President George H.W. Bush estimated that it would cost more than $500 billion, and in 2010, President Obama and his administration called the potential mission "far-reaching exploration milestones."
A manned journey to Mars has fascinated science fiction authors and scientists for more than a century, according to The Week, but is it a feasible goal?
NASA still does not have a budget for the potential mission, nor the technology to safely land humans and bring them back to Earth.
"The challenge ahead is epic, but historic," Former astronaut Buzz Aldrin told The Week. "We are on a pathway to homestead the Red Planet."
Getting humans to Mars would prove difficult for a number of reasons. For starters, Earth and Mars are 34 million miles apart at the closest points of their orbits, and astro-engineers predict it would take a manned spacecraft about 10 months to reach the Red Planet, requiring tons of food, equipment and fuel for the grueling space journey.
Even if supplies are sent in a separate vehicle, there is also the issue of landing safely, as Mars' atmospheric pressure is less than 1 percent of Earth's, which would make it very difficult for a spacecraft flying towards the surface at about 13,000 miles per hour to land without incident.
"We're talking about landing perhaps a two-story house, and then another two-story house with fuel and supplies right next to it," former NASA technologist Bobby Braun said to The Week. "That's a fantastic challenge."
Scientists are also concerned about the potential health risks associated with living on the Red Planet. Long-term exposure to reduced gravity, radiation, pro-longed days and extraterrestrial atmospheric conditions may lead to bone degradation, muscle loss, and swollen optic nerves from too much time in zero gravity.
In a Russian experiment known as Mars 500, six men were confined for 500 days under conditions meant to simulate a Mars mission, and researchers discovered that these men and potential Mars travelers may face severe sleep disturbances, lethargy, and depression.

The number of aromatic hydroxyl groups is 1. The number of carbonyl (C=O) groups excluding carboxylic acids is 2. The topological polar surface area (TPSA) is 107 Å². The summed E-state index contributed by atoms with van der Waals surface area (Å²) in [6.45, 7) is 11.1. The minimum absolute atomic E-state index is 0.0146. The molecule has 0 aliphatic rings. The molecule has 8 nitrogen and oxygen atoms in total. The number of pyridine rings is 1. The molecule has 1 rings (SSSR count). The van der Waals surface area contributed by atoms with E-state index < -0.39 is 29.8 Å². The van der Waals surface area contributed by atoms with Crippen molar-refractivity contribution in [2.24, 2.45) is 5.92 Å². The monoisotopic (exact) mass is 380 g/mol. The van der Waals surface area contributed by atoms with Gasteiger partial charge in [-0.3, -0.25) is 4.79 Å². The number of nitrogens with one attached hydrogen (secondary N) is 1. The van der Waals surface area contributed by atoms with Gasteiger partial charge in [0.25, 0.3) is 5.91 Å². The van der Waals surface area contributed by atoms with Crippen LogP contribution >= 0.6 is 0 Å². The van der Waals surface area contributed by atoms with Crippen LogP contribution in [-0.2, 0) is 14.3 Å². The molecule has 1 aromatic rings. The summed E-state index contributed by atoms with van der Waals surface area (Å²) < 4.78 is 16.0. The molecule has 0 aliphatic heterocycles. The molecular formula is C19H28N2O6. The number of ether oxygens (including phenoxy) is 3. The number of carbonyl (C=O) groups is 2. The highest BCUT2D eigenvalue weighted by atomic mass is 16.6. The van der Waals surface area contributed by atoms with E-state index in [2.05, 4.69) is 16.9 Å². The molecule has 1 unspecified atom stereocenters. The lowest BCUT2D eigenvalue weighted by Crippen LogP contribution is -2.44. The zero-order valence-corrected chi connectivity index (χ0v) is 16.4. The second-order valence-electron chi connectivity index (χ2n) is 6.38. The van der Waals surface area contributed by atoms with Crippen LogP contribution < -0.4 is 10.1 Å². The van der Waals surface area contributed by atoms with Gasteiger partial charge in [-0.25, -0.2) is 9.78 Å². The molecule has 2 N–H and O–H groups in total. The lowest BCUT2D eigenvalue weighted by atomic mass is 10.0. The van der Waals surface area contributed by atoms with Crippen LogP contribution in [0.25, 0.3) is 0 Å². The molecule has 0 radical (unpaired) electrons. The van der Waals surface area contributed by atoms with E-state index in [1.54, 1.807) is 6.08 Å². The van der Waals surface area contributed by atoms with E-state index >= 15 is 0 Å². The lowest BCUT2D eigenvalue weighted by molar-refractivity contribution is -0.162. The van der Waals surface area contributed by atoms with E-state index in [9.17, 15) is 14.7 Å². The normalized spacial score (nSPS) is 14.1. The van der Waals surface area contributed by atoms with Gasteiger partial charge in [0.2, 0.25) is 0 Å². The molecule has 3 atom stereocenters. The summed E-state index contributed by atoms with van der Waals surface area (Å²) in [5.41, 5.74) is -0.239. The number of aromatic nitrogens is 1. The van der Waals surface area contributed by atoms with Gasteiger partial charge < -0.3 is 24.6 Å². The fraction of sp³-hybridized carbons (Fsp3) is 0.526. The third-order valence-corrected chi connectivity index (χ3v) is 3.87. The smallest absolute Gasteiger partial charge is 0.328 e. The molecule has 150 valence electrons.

Mars' ultra-fine surface dust also concerns scientists who worry that the highly chlorinated salts may lead to respiratory problems and thyroid damage.
Mars explorers would have to construct pressurized, air-tight quarters with plenty of supplies for long-terrm living, with long-term food supplies of course. Explorers would dine on powder foods and concentrates that would mimmick the texture, taste and smell of natural Earth food.
"I've had a deep need to explore the universe since I was a kid," Peter Greaves, a self-employed technologist, told The Week. "I envision life on Mars to be stunning, frightening, lonely, quite cramped, and busy. But my experience would be so [different] from all 6 to 7 billion human beings. That, by itself, would make up for the factors I left behind."
John Grunsfeld, among the researchers, astronauts, and space exploration firms who see establishing a Mars colony as crucial to the survival of mankind.
Stephen Hawking agrees, explaining that the "human race shouldn't have all its eggs in one basket, or on one planet."
Shrinking resources, possible nuclear destruction, climate change, overpopulation and a possibility of hostile aliens may make Mars essential to keep humanity going.
"I believe that we will eventually establish self-sustaining colonies on Mars and other bodies in the solar system," Hawking said. But he estimates it won't happen "within the next 100 years."